Dr. Michael Siegel
Boston University School of Public Health
The American Legacy Foundation released a policy statement on electronic cigarettes, in which it called for the removal of these products from the market. The statement was entitled "The FDA Should Take Electronic Cigarettes Off The Market Until It Is Satisfied That They Are Safe and Effective."



According to the statement: "While we remain open to promising products that can help smokers quit smoking, a consideration of all of the available evidence combined with important unanswered questions strongly supports our call on the FDA to prohibit the marketing and sale of e-cigarettes unless and until the FDA is satisfied that they are safe and effective."

I have already explained why this is an inappropriate policy suggestion that would result in severe public health harm. There is little doubt that these products are helping literally thousands of people to remain smoke-free and that removing them from the market would result in thousands of ex-smokers returning to cigarette smoking because e-cigarettes are no longer available. I have also explained how this policy statement misrepresents the scientific evidence, as it suggests that electronic cigarettes present a carcinogenic risk, although the actual laboratory findings show that only trace levels of carcinogens are present in these products, comparable to the levels of carcinogens present in nicotine gum and nicotine patches -- products which the American Legacy Foundation has no concerns regarding safety. Moreover, the levels of carcinogens in electronic cigarettes are more than 1000 times lower than in Marlboros, meaning that these products can dramatically reduce a smoker's cancer risk.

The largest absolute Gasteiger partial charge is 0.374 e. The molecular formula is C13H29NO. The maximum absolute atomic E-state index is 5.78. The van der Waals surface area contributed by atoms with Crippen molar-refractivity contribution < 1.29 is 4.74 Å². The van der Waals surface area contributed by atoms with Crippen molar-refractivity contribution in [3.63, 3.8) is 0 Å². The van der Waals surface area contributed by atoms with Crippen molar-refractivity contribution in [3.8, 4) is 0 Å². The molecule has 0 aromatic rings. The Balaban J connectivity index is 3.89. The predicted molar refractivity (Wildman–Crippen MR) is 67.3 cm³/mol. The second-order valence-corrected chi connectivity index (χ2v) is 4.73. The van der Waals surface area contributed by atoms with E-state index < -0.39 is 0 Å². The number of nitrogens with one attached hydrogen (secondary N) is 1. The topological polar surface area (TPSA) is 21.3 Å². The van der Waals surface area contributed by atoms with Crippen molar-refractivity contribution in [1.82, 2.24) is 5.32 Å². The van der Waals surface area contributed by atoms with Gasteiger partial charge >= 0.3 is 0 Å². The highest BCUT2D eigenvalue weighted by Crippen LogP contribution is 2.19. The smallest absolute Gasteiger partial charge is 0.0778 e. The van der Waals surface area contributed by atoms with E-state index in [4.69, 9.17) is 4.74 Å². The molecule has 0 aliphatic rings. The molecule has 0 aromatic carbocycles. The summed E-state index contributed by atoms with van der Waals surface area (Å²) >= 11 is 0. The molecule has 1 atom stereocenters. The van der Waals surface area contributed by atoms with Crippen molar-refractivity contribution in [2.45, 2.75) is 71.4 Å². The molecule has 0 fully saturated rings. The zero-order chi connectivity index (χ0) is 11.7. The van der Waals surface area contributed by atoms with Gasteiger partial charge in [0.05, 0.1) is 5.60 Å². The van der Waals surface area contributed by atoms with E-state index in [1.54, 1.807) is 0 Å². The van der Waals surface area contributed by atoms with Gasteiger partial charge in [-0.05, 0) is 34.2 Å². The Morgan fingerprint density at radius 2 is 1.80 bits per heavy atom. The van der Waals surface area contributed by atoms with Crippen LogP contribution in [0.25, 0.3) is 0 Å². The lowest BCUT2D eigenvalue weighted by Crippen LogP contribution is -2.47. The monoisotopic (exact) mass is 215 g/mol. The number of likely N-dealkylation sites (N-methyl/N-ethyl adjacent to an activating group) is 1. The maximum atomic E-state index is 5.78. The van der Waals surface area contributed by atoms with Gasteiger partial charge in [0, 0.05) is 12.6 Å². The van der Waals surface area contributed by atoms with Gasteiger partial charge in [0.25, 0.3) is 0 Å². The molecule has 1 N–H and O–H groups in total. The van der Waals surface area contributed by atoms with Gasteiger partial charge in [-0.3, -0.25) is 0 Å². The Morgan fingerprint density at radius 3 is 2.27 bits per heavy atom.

This commentary, however, focuses on another issue: the question of the objectivity of the policy statement and whether or not Legacy appropriate revealed conflicts of interest that may be perceived as affecting Legacy's position and its reporting of the scientific evidence.
[Read More]

Thursday, April 19, 2012

EU moves against snus


Written by Larry Waters